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Shane Morris is helped off the field in September after suffering a concussion.

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When the University of Michigan let quarterback Shane Morris stay in a game in September despite his exhibiting symptoms of what would eventually prove to be a concussion, it rejuvenated a debate over whether college football is doing enough to prevent lasting damage from head injuries.

After taking a blow to the chin, the quarterback appeared dizzy. His legs buckled and he was briefly held up by a teammate. To the game’s commentators and many watching the injury on television, the concussion was obvious. The booing from fans in the stands as Morris was sent back into the game just moments later seemed to indicate that they, too, knew something was wrong.

The university later said the incident had been an oversight -- the result of coaches having a different perspective of the injury from down on the field than those watching the game from high above or with access to instant replay. Now, college conferences are hoping to provide medical officials with that bird’s-eye view, placing additional medical observers in the replay booth and allowing them to re-watch injuries with instant replay technology.

“Everyone’s looking to evolve the medical side of providing care for student athletes, and over the last couple of years, people have wanted more sets of eyes on the field,” Woodie Dixon, general counsel to the Pacific-12 Conference, said. “The concept here is not just getting more eyes, but maybe a better set of eyes. When you’re at ground level, you can miss a few things.”

There’s still a matter of differing views, however: some medical spotters will have the ability to stop a game, while others will only be able to alert officials on the field to any potential problems.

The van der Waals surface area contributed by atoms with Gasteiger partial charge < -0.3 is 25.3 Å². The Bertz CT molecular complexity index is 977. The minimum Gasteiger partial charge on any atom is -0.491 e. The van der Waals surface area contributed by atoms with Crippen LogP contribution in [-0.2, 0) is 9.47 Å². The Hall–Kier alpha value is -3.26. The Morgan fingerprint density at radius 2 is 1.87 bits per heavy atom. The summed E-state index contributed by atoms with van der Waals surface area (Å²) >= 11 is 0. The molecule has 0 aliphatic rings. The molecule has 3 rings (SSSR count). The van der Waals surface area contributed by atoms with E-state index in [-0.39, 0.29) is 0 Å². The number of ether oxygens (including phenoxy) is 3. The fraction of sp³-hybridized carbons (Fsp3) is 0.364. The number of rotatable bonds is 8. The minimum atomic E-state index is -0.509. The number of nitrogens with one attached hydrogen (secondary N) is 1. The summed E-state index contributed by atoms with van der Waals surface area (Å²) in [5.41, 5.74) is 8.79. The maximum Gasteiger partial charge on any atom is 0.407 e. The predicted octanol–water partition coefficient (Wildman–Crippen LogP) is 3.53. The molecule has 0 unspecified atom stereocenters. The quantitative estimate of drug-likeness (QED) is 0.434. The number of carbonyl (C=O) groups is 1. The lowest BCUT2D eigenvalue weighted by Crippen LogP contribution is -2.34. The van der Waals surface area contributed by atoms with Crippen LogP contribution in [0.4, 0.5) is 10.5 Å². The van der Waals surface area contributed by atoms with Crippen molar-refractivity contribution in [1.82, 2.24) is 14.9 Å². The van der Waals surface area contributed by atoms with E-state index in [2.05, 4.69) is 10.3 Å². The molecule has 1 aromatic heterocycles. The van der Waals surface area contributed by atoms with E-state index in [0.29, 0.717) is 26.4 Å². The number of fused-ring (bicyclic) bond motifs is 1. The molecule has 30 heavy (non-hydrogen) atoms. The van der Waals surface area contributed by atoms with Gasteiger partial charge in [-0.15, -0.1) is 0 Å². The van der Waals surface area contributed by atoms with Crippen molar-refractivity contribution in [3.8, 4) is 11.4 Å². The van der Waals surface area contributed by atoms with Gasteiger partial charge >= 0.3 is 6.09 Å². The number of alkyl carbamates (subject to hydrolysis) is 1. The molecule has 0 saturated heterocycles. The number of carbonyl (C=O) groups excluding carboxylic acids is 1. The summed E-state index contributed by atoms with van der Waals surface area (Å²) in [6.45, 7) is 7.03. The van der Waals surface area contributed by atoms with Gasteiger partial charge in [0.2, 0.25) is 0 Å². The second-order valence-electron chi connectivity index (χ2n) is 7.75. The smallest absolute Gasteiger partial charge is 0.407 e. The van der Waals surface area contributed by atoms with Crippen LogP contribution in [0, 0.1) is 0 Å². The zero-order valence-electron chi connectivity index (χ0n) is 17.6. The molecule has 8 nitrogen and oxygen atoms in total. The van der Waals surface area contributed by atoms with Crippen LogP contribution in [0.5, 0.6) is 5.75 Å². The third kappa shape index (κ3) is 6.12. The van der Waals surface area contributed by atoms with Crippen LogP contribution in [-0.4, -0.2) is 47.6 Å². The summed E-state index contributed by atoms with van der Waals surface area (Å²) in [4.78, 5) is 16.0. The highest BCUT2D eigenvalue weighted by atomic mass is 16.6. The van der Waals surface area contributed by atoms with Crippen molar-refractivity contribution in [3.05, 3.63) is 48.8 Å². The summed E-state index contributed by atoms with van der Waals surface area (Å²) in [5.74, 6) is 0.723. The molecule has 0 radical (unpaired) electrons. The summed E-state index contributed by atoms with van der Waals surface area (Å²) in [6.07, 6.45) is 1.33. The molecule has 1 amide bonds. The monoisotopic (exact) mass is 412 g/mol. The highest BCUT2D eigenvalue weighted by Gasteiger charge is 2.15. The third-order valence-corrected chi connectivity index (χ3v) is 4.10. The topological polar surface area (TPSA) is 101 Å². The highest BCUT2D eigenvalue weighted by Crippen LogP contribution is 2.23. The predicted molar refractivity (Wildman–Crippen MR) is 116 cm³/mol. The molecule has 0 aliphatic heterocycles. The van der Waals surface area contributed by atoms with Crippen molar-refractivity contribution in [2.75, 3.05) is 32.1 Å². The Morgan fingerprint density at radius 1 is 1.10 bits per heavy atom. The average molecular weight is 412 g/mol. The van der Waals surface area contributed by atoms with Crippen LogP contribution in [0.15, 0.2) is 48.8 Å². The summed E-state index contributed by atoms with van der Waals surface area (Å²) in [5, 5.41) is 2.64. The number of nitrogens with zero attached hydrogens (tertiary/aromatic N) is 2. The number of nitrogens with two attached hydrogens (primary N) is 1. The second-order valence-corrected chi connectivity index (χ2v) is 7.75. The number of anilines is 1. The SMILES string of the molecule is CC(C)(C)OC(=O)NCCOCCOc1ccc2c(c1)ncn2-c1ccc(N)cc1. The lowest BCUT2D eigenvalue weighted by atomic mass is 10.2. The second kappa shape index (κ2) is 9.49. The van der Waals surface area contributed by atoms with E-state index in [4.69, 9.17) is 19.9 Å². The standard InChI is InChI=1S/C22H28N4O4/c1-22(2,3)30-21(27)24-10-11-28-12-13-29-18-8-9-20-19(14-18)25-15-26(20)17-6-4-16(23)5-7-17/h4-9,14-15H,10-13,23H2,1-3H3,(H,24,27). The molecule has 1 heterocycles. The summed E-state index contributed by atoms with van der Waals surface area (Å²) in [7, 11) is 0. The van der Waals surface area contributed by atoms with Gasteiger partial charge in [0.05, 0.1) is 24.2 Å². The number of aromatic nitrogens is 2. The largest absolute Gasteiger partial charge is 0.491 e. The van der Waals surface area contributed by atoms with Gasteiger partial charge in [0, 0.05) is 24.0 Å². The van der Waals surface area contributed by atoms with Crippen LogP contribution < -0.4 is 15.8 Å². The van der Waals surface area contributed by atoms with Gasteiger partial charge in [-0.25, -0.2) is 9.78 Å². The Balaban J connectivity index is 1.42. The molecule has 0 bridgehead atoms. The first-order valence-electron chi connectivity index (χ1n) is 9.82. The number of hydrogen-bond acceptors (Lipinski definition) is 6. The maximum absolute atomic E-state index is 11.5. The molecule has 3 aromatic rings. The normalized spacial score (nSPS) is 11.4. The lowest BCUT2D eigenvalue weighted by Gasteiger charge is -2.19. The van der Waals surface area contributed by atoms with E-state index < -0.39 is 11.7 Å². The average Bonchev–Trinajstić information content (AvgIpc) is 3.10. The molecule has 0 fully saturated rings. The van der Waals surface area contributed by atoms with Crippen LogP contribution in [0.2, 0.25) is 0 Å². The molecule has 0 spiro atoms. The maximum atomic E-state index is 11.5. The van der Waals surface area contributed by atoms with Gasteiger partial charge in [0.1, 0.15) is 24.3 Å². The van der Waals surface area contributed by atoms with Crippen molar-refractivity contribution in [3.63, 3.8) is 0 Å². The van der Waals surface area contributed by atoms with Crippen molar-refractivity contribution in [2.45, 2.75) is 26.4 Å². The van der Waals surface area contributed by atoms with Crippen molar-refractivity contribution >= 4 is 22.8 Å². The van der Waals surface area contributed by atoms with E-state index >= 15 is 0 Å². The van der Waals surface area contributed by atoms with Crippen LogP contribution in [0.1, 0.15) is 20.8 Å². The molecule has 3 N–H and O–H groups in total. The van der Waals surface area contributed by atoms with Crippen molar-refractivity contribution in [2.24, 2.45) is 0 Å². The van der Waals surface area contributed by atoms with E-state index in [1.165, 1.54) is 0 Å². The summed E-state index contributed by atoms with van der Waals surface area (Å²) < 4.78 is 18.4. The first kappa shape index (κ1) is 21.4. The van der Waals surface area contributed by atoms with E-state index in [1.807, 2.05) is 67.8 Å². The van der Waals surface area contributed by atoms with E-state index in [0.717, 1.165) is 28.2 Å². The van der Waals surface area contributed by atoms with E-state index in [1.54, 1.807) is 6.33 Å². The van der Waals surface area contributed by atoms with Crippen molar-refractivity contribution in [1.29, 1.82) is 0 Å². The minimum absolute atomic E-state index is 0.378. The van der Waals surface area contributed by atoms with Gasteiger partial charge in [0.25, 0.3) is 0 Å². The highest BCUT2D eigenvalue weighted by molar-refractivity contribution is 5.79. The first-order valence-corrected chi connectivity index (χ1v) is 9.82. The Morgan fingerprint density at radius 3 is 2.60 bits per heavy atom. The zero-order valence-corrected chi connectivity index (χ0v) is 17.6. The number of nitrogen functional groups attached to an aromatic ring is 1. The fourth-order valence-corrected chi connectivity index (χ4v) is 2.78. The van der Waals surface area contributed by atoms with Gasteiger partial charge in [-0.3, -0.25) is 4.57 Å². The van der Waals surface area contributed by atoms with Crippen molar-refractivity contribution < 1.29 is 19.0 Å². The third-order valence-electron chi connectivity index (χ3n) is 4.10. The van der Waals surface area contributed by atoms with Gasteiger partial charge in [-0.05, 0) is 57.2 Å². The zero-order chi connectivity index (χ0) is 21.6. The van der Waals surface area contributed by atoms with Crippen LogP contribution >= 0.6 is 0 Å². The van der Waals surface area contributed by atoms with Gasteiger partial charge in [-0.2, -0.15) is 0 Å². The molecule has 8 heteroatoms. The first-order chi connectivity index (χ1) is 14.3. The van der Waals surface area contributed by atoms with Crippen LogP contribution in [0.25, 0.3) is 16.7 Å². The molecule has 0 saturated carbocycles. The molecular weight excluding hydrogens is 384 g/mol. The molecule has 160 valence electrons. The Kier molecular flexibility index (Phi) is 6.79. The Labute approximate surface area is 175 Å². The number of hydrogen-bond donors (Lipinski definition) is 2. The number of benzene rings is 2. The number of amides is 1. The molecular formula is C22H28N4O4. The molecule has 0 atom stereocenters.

The two systems speak to a larger debate taking place within the top conferences of the National Collegiate Athletic Association, where historically only coaches and officials have the power to stop a game or decide who gets to play. As awareness of the long-term effects of concussions grows, some within the NCAA are pushing to provide more power to medical officials to make those kinds of decisions.

While voting on new Division I rules during the NCAA’s annual meeting in January, student delegates and officials in the Big 12 Conference were largely against legislation that would require colleges to adopt a new concussion policy, saying the legislation did not go far enough to protect the health and safety of athletes. The main argument against the legislation was that it did not grant medical personnel “unchallengeable authority” in deciding if an athlete should be allowed to return to the field after sustaining a possible injury.

Brian Hainline, the NCAA’s chief medical officer, acknowledged that the proposal wasn’t as strong as he would like but urged the membership to vote for it, anyway. “I would much rather have an imperfect start than an imperfect pause,” Hainline said. One student, Ty Darlington, a football player at the University of Oklahoma, motioned to refer the proposal to a committee, which would have tabled the legislation for at least another year.

Darlington's motion failed, though 32 of the 80 voting members voted in its favor. In the end, the legislation passed by a vote of 64 to 16, to scattered applause.